Judge Molloy Asks If Reintroduced Wolves Non-Essential, Experimental Status Should Be Dismissed…..


UPDATE: Please read Judge Molloy’s “Order To Show Cause”

Notice the Safari Club Is One of the Defendants. That should give you a hint about what the attack on the ESA and wolves is really all about. Think about it.



In a stunning move, Judge Molloy is asking parties in the 10j lawsuit, if  reintroduced wolves experimental, non-essential designation should be vacated?

The 10j rule was a concession to ranchers that allows reintroduced wolves to be killed for livestock depredation. Since 1995 hundreds of wolves have been gunned down by Wildlife Services under the 1oj. In 2008 the 10j rule was re-written to include “prey declines” as a reason to kill wolves, hence a lawsuit was brought challenging those changes.

Idaho is planning on killing wolves in the Lolo zone because they claim wolves are causing  declines in the Lolo elk population. The Lolo elk herd has been declining for decades, way before wolves were reintroduced. But facts are pesky little things and get in the way of dogma. The Lolo kill would be approved under the 1oj but if Judge Molloy vacates it, then the Lolo wolves will be safe.

Judge Molloy is asking if the non-essential, experimental designation for reintroduced wolves still holds true, since they have been breeding with wolves in Northwest Montana. who dispersed on their own from Canada and are not governed by the 10j. At this point there is really no way to tell the two populations apart?

From the Lewiston Tribune Online:

 A federal judge in Montana is asking parties to a lawsuit over gray wolves if the animals should lose their experimental, nonessential designation and revert to a fully endangered or threatened designation. Such a move could torpedo Idaho’s request to kill wolves in the Lolo Zone. The order, issued this afternoon by District Court Judge Donald Molloy of Missoula, Mont., stems from a lawsuit filed in 2008 by environmental groups over new rules issued by the U.S. Fish and Wildlife Service making it easier for states to kill wolves for the purpose of protecting deer, elk and moose herds. States like Idaho can petition the federal wildlife agency for permission to kill wolves if they are found to be harming wild ungulate herds. The petitions are allowed under the designation of wolves in Idaho and parts of Montana as an experimental nonessential population.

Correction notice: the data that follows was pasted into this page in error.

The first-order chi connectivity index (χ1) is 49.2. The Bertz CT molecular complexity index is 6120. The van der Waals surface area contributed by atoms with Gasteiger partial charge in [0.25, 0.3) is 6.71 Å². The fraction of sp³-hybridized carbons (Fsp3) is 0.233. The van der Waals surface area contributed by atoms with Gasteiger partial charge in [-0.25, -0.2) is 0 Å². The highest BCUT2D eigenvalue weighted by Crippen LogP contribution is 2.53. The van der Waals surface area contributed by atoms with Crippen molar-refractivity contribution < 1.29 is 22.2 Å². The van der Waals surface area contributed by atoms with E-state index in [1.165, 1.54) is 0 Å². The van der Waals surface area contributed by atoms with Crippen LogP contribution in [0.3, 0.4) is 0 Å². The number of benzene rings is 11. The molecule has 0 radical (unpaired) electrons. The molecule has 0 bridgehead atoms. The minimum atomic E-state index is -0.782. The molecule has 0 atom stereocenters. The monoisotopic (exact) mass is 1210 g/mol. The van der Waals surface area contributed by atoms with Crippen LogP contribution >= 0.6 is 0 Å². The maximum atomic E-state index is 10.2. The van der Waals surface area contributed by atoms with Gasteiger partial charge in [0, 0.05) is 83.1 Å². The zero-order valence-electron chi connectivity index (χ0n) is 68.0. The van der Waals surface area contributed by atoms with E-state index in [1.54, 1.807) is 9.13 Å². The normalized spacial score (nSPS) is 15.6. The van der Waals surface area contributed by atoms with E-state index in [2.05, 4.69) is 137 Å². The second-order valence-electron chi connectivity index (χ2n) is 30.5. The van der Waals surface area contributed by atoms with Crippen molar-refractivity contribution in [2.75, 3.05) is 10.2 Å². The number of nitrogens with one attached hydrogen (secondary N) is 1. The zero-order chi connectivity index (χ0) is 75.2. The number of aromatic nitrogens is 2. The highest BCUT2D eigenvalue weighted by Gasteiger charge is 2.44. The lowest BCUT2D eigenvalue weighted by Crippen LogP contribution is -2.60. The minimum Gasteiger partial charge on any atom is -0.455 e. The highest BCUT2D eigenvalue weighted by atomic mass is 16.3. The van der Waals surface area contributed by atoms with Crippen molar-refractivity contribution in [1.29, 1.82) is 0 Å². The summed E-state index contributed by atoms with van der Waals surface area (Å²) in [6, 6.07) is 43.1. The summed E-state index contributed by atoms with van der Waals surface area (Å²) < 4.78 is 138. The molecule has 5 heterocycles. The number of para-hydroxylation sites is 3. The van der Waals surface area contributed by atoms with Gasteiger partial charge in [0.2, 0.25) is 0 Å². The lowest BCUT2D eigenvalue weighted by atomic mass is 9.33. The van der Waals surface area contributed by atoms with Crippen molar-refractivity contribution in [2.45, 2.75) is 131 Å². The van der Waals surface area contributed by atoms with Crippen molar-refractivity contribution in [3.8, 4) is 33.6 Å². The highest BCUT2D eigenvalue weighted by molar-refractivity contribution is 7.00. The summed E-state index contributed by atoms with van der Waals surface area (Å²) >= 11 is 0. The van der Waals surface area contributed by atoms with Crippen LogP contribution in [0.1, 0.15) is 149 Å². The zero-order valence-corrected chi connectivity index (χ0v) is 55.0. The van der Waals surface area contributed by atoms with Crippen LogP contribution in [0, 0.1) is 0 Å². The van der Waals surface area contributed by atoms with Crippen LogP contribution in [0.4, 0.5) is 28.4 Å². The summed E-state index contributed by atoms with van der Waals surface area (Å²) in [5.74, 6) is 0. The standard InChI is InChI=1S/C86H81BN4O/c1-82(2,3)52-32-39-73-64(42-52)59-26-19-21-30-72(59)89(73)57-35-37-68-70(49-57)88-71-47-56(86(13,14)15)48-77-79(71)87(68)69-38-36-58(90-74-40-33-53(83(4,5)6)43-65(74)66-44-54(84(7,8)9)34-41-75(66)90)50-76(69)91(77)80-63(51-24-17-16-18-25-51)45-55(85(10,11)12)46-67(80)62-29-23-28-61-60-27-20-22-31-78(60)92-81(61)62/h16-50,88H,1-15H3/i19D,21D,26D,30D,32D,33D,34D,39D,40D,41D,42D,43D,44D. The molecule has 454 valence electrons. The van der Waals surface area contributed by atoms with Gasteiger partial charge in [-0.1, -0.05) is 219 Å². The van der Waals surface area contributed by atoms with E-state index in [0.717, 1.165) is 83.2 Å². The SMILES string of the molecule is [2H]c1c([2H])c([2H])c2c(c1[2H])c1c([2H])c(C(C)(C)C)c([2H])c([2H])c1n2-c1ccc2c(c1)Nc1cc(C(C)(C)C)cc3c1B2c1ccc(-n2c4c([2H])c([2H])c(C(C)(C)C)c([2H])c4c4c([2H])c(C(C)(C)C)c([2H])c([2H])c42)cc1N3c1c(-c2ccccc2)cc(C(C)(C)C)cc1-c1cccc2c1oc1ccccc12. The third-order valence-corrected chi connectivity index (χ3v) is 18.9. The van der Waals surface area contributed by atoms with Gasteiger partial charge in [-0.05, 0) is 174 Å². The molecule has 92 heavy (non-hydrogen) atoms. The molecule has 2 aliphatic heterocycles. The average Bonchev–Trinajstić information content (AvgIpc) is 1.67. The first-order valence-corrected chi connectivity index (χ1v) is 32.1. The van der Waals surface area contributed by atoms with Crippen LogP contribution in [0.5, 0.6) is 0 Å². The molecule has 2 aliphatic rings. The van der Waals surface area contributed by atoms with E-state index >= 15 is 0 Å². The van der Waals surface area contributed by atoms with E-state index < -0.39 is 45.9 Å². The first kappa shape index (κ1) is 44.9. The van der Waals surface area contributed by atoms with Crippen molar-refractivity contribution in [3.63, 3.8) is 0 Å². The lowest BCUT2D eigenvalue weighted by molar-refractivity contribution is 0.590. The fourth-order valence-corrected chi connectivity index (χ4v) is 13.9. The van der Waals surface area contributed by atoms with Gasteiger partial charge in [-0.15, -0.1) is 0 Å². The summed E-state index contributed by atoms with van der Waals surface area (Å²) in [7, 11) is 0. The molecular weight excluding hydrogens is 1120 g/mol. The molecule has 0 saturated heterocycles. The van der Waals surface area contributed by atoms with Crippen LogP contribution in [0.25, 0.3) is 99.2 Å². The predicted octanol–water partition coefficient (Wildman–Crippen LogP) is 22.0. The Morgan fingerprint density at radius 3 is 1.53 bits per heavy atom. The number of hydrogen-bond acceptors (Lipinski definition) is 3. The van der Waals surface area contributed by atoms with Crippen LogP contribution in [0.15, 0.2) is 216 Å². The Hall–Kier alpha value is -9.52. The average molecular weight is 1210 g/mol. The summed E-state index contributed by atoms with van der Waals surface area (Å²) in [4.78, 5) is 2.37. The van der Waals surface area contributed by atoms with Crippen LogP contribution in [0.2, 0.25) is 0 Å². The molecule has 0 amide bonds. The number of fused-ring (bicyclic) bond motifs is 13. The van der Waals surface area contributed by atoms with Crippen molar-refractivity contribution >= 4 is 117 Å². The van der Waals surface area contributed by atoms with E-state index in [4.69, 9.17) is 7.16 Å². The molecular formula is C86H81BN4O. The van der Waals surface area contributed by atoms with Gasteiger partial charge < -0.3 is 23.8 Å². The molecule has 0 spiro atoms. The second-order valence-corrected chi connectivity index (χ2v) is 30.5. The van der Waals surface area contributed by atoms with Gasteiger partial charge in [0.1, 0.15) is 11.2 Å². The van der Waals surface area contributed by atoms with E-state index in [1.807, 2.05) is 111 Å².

Wolves were reintroduced to the Northern Rockies in 1995 and 1996 under that designation, known as 10(j). To qualify as an experimental population, the wolves must be “wholly separate geographically from nonexperimental populations of the same species.”

Molloy said that was the case at the time of reintroduction. However, he wrote the federal government documented in another lawsuit that wolves in the Northern Rockies are now breeding with wolves from Canada and a portion of Montana where they are not designated as an experimental population.

Molloy issued an eight-page order to show cause asking parties to the case to file briefs showing why the case “should not be dismissed as moot due to the absence of a population meeting the statutory requirements for 10(j) status.”

 If the 10j is vacated, all wolves in the Northern Rockies would be fully protected by the ESA. making it much more difficult to kill them. 

Briefs on both sides are due by February 22, 2o11.

 I’m sure this is going to stir up a firestorm but it’s long overdue. The 10j rule is moot.


Judge’s ruling could threaten state’s ability to kill wolves

January 28, 2011, 5:43 pm



Judge’s ruling could put new limits on wolf hunts

Associated Press – January 28, 2011 11:34 PM ET



Molloy could enact new limits on killing wolves

Saturday, January 29, 2011 10:00 am 



Photo: kewlwallpapers.com

Posted in: Wolf Wars

Tags: 10(j), Judge Molloy, litigation, gray wolves

Published in: on January 30, 2011 at 1:27 am  Comments (16)  
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  1. […] This post was mentioned on Twitter by Onyx_Wolf, Nabeki. Nabeki said: Judge Molloy Asks If Wolves Non-Essential, Experimental Status Should Be Dismissed…..: http://wp.me/pDTDG-2MJ […]